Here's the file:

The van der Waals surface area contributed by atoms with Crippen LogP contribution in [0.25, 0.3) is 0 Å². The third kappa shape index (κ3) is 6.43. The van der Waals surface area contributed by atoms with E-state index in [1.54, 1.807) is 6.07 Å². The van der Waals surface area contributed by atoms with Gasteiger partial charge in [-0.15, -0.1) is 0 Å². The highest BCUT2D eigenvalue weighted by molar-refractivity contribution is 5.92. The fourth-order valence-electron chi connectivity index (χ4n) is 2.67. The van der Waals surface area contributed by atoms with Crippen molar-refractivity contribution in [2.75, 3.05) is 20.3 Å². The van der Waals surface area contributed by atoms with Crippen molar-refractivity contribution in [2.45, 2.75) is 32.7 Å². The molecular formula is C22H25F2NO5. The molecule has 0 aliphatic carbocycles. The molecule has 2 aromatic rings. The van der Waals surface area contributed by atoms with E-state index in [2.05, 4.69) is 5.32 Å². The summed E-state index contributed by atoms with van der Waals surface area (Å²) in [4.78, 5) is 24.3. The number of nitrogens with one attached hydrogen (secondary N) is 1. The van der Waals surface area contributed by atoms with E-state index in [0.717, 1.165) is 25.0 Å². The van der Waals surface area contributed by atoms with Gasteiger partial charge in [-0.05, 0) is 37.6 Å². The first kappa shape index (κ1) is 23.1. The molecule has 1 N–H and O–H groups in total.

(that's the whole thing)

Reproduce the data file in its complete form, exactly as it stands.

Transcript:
The van der Waals surface area contributed by atoms with Crippen LogP contribution in [0.25, 0.3) is 0 Å². The third kappa shape index (κ3) is 6.43. The van der Waals surface area contributed by atoms with E-state index in [1.54, 1.807) is 6.07 Å². The van der Waals surface area contributed by atoms with Gasteiger partial charge in [-0.15, -0.1) is 0 Å². The highest BCUT2D eigenvalue weighted by molar-refractivity contribution is 5.92. The fourth-order valence-electron chi connectivity index (χ4n) is 2.67. The van der Waals surface area contributed by atoms with Crippen molar-refractivity contribution in [2.75, 3.05) is 20.3 Å². The van der Waals surface area contributed by atoms with Crippen molar-refractivity contribution in [2.45, 2.75) is 32.7 Å². The molecular formula is C22H25F2NO5. The molecule has 0 aliphatic carbocycles. The molecule has 2 aromatic rings. The van der Waals surface area contributed by atoms with E-state index in [2.05, 4.69) is 5.32 Å². The summed E-state index contributed by atoms with van der Waals surface area (Å²) in [4.78, 5) is 24.3. The number of nitrogens with one attached hydrogen (secondary N) is 1. The van der Waals surface area contributed by atoms with E-state index in [0.717, 1.165) is 25.0 Å². The van der Waals surface area contributed by atoms with Gasteiger partial charge in [-0.05, 0) is 37.6 Å². The first kappa shape index (κ1) is 23.1. The molecule has 1 N–H and O–H groups in total.